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Study Type : Interventional  (Clinical Trial)
Estimated Enrollment : 137 participants
Allocation: Randomized
Intervention Model: Parallel Assignment
Masking: None (Open Label)
Primary Purpose: Supportive Care
Official Title: A Randomized Controlled Trial of Visual Cues, Signage, and Spaced-Retrieval Education Within Long Term Care Communities to Assist With Wayfinding
Actual Study Start Date : April 1, 2019
Estimated Primary Completion Date : April 30, 2023
Estimated Study Completion Date : April 30, 2023

Resource links provided by the National Library of Medicine

MedlinePlus related topics: Memory

Arm Intervention/treatment
No Intervention: Control
There will be no modifications to décor or signage in the existing care community, and no education on wayfinding. However, subjects will receive the same testing that is provided for the other arms at the designated time periods.
Experimental: Salient Cues
Special signs and salient cues will be added to the community along the routes being measured for wayfinding. The cues will be comprised of pictures, objects, and signage.
Behavioral: Salient Cues
Salient cues are those that capture the individual's attention. Information that is complex, novel, and difficult to identify takes more processing resources than those that are simple and familiar. Cues such as pictures and wall hangings, along with bright and meaningful signs, will be placed at key decision points within the senior communities.

Experimental: Spaced retrieval education
This condition will have signage and cues as in Arm 2 added to the care communities. In addition, a spaced retrieval (SR) memory intervention strategy will be implemented individually for each resident participating in the study to help them remember the presence and function of the environmental wayfinding cues.
Behavioral: Salient Cues
Salient cues are those that capture the individual's attention. Information that is complex, novel, and difficult to identify takes more processing resources than those that are simple and familiar. Cues such as pictures and wall hangings, along with bright and meaningful signs, will be placed at key decision points within the senior communities.

Behavioral: Spaced Retrieval Education
Spaced Retrieval (SR) is an evidence-based memory strategy that is used to teach individuals with memory loss new or previously known information. In this study, participants in Arm 3 will receive twelve 30-minute educational sessions to help them use the salient cues to find their way.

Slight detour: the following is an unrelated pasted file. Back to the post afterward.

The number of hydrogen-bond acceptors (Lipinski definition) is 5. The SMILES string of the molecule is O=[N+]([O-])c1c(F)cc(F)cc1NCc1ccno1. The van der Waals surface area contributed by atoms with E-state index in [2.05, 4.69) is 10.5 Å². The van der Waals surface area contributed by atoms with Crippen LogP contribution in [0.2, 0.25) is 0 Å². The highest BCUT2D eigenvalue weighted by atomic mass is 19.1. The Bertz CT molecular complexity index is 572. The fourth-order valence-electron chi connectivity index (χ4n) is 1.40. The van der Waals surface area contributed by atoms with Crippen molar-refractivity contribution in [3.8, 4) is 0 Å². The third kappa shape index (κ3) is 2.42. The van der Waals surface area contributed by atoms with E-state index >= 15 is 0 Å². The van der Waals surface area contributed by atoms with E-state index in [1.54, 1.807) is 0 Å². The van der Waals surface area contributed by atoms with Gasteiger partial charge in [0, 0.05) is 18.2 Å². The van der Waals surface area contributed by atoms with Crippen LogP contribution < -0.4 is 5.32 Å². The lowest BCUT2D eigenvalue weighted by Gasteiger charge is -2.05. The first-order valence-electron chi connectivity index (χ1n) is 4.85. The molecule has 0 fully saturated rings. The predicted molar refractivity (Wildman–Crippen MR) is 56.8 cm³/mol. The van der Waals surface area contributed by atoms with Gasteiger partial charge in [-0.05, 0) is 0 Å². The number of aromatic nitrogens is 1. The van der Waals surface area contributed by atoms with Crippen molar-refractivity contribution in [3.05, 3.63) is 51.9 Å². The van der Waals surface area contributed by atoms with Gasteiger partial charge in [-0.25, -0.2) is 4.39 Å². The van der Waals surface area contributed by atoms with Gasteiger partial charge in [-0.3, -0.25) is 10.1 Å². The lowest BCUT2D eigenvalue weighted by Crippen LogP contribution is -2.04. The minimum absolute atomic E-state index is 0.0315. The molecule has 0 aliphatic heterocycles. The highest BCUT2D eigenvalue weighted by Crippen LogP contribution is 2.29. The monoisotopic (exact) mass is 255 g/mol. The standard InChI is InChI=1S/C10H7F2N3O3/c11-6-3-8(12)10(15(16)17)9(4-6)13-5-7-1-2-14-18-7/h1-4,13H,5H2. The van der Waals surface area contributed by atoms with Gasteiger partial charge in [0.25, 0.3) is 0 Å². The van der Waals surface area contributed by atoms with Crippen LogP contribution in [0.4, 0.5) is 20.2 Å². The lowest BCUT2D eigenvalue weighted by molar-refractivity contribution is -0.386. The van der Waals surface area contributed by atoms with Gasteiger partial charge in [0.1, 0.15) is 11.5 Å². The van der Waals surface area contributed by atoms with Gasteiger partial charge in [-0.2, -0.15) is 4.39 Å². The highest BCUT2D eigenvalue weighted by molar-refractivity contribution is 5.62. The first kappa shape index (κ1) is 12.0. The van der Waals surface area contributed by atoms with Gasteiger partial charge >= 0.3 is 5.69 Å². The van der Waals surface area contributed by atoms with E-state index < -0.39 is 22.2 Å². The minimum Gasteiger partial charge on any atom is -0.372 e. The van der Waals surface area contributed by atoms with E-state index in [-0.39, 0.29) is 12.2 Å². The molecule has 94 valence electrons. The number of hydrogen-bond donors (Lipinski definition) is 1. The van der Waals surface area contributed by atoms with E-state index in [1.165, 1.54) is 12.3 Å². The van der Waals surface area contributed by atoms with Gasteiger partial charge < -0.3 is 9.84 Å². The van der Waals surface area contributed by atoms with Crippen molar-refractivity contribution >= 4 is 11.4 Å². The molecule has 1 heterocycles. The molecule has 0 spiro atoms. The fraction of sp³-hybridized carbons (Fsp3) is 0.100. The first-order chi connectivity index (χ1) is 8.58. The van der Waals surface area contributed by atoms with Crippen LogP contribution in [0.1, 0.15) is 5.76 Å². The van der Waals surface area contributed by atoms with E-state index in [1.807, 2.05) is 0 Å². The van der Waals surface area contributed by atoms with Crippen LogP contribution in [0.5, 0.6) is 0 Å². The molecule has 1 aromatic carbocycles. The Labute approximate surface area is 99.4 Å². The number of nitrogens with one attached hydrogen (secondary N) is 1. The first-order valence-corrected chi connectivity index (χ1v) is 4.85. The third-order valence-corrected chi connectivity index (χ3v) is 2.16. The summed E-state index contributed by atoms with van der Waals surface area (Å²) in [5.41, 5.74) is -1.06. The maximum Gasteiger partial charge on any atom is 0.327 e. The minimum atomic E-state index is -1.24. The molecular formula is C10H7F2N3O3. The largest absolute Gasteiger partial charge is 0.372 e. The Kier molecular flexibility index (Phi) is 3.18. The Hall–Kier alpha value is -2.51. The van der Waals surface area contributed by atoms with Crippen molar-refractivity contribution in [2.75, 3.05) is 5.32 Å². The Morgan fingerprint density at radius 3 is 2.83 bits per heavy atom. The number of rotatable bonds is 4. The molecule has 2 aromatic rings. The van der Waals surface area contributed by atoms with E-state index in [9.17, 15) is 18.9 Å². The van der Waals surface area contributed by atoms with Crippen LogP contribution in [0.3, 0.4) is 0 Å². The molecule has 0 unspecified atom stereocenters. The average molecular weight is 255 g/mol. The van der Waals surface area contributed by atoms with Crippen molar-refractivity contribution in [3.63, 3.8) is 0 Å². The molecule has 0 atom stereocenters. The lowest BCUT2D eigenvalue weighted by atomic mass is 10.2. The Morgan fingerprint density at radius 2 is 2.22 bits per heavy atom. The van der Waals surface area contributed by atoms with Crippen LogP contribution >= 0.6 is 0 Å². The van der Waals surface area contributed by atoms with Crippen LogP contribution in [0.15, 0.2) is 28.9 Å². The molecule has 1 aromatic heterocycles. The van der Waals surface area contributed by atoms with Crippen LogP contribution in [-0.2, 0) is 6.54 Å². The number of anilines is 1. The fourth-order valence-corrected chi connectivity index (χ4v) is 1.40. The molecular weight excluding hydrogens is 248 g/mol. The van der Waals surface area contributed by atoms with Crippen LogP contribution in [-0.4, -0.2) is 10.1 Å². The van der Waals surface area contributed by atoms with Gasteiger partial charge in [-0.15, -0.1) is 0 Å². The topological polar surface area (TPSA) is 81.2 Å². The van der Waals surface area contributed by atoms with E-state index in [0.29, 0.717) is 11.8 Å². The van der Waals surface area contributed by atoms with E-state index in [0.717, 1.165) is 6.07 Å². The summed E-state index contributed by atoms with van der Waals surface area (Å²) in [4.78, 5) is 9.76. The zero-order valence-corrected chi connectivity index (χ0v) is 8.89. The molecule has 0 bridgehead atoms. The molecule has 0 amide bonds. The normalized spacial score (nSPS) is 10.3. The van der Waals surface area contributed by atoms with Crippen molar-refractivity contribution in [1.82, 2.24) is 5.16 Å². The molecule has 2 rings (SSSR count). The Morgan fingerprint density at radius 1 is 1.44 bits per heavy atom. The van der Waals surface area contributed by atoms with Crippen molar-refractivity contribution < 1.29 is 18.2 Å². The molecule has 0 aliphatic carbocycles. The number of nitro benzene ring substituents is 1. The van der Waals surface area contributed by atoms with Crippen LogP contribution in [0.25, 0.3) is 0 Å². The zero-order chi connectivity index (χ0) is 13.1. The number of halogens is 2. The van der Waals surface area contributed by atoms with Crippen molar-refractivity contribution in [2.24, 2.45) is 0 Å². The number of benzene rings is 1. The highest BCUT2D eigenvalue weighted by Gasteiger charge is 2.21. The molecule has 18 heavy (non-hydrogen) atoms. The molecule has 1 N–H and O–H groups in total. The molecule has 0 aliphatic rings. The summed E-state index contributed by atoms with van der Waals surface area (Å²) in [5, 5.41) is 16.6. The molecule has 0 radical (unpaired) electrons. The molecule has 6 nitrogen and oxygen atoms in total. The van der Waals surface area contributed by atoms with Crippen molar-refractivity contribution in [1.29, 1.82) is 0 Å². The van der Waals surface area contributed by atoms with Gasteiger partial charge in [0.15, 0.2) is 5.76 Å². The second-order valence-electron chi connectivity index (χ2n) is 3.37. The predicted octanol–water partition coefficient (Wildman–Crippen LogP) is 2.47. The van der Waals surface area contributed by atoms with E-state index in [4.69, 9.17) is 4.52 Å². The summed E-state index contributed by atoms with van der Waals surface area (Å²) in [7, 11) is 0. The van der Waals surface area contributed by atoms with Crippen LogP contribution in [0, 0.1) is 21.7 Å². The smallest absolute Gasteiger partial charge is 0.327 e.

Primary Outcome Measures :
  1. Change in Wayfinding Speed at 12 months [ Time Frame: 12 months ]
    Wayfinding speed is a single value, and is calculated using the following formula: v=(total distance) / (total time) for the subject to find his/her way from the starting to end point of the route. Wayfinding speed will be compared between baseline and 12 months.


Secondary Outcome Measures :
  1. Change in wayfinding errors at 12 months [ Time Frame: 12 months ]
    Wayfinding errors are calculated by dividing the number of wrong turns (errors) made on a route by the number of possible turns. This value will be compared between baseline and 12 months.

  2. Change in Life Space at 12 months [ Time Frame: 12 months ]
    Life space is defined as the spatial extent of mobility within an environment, and varies from a small life space (limited to one's room) to a large life space (travels outside of the care community). Life space will be measured using a modified version of Tinetti's Nursing Home Life-Space Diameter and scores will be compared between baseline and 12 months.

  3. Change in Spatial Tracking - Life space at 12 months [ Time Frame: 12 months ]
    For a sub-sample, an electronic monitoring device will provide data regarding the life space of participants. The location of the participants will be mapped onto Tinetti's life space zones and the extent of life space will be compared between baseline and the end of the study at 12 months.

  4. Change in Spatial Tracking (Time spent at each life space zone) at 12 months [ Time Frame: 12 months ]
    For a subsample, an electronic monitoring device will provide data regarding the life space of participants. The amount of time in seconds will be recorded for each life space zone. This value will be compared from baseline to the end of the study at 12 months.



Information from the National Library of Medicine

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Ages Eligible for Study:   62 Years and older   (Adult, Older Adult)
Sexes Eligible for Study:   All
Accepts Healthy Volunteers:   No
Criteria

Inclusion Criteria:

  • Age 62 or older;
  • Wayfinding impairment identified by the subject or staff and exhibited at baseline, including problems finding their way among three defined locations (these may differ among care communities);
  • Ability to move self either independently by walking or using mobility aids (self-mobile; any mobility aids are acceptable)